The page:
Text Size: a  |   a 

Vitamin D Levels Seen to Only Predict Relapse Rates in Younger MS Patients

June 27, 2016

While it has been researched that low levels of Vitamin D are linked to multiple sclerosis, a new study has used real-life, clinical data from a large group of MS patients that found no relationship between the lack of vitamin and disability progression in MS patients. Scientists are still uncertain of how exactly disability progression is found to correlate with vitamin D levels.

A retrospective three-year follow up study that involved 554 MS patients was conducted and determined the effect of Vitamin D status on relapse rate, disability, and disability progression. This was determined using EDSS, the Expanded Disability Status Scale.

Researchers determined that Vitamin D had no effect on disease disability, which was expressed by EDSS, or on the accumulation of disability over time. On the other hand, they did observe a strong trend for the vitamin levels predicting the occurrence of relapses. This was only detected in the youngest MS patients.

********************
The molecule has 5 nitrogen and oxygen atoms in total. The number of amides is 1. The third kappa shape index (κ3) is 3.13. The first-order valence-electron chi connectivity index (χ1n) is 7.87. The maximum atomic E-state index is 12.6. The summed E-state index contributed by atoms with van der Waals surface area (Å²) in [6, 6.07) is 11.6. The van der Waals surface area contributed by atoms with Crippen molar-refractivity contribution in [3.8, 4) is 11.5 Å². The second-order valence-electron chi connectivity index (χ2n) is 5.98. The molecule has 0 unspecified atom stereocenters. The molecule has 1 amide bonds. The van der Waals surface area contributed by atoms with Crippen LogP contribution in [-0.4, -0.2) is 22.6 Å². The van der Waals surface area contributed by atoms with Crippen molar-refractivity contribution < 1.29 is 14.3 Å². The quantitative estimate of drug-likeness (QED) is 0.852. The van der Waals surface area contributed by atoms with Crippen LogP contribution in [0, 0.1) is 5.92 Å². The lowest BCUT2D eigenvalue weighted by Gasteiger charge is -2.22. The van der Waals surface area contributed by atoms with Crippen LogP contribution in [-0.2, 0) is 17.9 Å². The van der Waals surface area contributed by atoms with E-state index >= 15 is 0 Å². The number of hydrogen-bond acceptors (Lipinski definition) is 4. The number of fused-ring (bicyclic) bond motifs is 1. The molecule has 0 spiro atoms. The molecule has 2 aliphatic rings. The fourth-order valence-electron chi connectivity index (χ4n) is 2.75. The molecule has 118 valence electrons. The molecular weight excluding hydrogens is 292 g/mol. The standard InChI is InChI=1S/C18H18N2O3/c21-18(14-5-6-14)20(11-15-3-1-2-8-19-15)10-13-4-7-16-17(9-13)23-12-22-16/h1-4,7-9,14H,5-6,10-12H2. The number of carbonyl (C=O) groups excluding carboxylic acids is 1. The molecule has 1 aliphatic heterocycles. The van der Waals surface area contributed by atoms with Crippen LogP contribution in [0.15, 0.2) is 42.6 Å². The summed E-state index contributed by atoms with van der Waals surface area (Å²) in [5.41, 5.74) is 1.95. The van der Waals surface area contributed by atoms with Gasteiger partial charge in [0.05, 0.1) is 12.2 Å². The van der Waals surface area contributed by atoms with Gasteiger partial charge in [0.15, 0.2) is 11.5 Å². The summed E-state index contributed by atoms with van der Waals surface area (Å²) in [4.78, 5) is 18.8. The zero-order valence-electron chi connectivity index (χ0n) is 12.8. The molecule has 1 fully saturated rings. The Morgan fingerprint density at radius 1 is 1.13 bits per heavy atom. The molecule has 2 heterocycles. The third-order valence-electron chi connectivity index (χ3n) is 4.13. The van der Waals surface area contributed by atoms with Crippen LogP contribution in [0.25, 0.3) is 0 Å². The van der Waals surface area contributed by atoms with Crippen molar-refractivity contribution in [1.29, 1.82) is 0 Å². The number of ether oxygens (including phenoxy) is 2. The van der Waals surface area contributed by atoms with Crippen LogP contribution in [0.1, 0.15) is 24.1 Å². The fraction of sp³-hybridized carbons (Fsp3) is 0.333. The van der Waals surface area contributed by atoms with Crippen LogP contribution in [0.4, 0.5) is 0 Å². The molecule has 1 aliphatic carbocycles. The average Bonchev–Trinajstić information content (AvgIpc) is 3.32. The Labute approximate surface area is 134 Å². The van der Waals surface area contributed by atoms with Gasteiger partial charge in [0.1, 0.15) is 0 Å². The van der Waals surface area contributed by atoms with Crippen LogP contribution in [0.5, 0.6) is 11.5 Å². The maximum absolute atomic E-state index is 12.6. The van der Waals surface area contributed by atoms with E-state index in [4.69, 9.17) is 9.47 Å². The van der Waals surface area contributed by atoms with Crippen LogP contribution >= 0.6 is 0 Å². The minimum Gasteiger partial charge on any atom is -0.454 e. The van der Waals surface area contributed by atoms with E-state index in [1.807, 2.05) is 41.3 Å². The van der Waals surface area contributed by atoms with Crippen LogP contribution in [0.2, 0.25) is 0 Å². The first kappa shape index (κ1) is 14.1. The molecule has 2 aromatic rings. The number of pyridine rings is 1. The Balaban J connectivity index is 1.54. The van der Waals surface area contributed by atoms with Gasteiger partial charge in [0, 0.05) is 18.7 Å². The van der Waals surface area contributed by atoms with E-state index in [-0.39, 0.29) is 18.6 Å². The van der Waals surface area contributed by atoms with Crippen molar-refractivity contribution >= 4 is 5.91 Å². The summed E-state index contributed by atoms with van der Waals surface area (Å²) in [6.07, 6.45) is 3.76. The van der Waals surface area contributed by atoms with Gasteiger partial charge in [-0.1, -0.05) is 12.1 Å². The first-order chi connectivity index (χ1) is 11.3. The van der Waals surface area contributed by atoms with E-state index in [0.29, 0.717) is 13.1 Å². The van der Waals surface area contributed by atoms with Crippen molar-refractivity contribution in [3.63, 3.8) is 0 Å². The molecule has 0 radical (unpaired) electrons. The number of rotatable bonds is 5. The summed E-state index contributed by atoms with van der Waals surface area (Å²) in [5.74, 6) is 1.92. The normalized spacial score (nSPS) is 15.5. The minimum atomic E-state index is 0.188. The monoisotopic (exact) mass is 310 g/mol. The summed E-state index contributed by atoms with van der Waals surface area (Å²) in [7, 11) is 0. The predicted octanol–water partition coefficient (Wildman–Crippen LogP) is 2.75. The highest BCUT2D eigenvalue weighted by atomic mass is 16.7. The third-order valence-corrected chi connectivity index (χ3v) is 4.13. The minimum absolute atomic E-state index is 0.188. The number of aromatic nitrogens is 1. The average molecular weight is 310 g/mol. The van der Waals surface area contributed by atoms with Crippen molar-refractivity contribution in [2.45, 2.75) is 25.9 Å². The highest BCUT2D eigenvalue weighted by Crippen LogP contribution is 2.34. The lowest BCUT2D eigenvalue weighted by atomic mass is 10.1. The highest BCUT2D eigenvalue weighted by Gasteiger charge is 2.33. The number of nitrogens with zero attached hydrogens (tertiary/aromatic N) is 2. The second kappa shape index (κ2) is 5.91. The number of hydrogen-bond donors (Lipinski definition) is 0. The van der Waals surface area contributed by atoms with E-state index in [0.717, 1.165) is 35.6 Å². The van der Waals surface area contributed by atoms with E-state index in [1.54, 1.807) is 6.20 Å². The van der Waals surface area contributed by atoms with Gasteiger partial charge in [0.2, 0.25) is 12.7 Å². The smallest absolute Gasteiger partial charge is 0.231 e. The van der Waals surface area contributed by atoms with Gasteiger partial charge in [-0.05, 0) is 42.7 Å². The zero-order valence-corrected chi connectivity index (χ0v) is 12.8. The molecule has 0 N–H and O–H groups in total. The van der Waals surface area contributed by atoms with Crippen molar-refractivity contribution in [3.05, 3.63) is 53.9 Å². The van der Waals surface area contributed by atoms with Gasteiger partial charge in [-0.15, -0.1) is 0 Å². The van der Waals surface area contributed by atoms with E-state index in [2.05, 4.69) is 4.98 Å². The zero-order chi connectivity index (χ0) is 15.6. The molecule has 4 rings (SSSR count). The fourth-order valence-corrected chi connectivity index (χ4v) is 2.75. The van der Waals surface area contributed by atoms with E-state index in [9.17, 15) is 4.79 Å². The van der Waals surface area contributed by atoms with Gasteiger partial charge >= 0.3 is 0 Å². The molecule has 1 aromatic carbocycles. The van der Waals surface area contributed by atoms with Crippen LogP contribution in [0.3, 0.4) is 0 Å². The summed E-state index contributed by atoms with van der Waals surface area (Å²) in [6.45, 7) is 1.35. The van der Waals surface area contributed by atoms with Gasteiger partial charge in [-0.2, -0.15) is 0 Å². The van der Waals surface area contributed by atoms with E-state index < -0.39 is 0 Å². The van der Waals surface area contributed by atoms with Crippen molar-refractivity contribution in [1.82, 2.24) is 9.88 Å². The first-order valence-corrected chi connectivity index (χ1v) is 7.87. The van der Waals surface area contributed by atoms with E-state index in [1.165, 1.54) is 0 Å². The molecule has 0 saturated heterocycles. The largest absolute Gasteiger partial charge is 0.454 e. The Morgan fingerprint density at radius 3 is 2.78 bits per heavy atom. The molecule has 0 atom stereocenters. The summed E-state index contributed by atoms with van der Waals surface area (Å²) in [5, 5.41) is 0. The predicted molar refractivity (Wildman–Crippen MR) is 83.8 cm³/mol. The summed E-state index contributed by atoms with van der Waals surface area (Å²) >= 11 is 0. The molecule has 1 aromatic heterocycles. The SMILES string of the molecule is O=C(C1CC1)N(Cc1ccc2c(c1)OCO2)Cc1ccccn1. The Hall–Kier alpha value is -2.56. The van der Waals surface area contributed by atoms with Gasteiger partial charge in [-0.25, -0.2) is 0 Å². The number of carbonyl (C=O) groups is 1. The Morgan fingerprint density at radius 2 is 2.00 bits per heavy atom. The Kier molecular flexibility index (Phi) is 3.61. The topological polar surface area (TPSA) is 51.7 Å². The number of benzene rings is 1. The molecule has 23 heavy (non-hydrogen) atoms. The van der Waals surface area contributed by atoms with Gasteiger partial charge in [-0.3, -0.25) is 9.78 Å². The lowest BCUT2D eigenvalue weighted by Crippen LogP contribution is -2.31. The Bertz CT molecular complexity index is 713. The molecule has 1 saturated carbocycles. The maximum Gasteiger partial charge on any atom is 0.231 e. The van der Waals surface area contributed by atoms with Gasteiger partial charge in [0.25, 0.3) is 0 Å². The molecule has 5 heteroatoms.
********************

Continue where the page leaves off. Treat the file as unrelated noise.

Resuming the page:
These results suggest that the correlation exists solely in those relapses regarding younger MS patients. There was no association detected between 25-hydroxy Vitamin D status and disability or disability progression during the three-year follow-up. Although, researchers did note that most patients were on low-dose supplements of the vitamin, leading to a second hypothesis advanced by the researching team. This was that higher dosages of Vitamin D could have a possibility of preventing disability progression in MS patients. This is a study that should be tested in a future follow up study.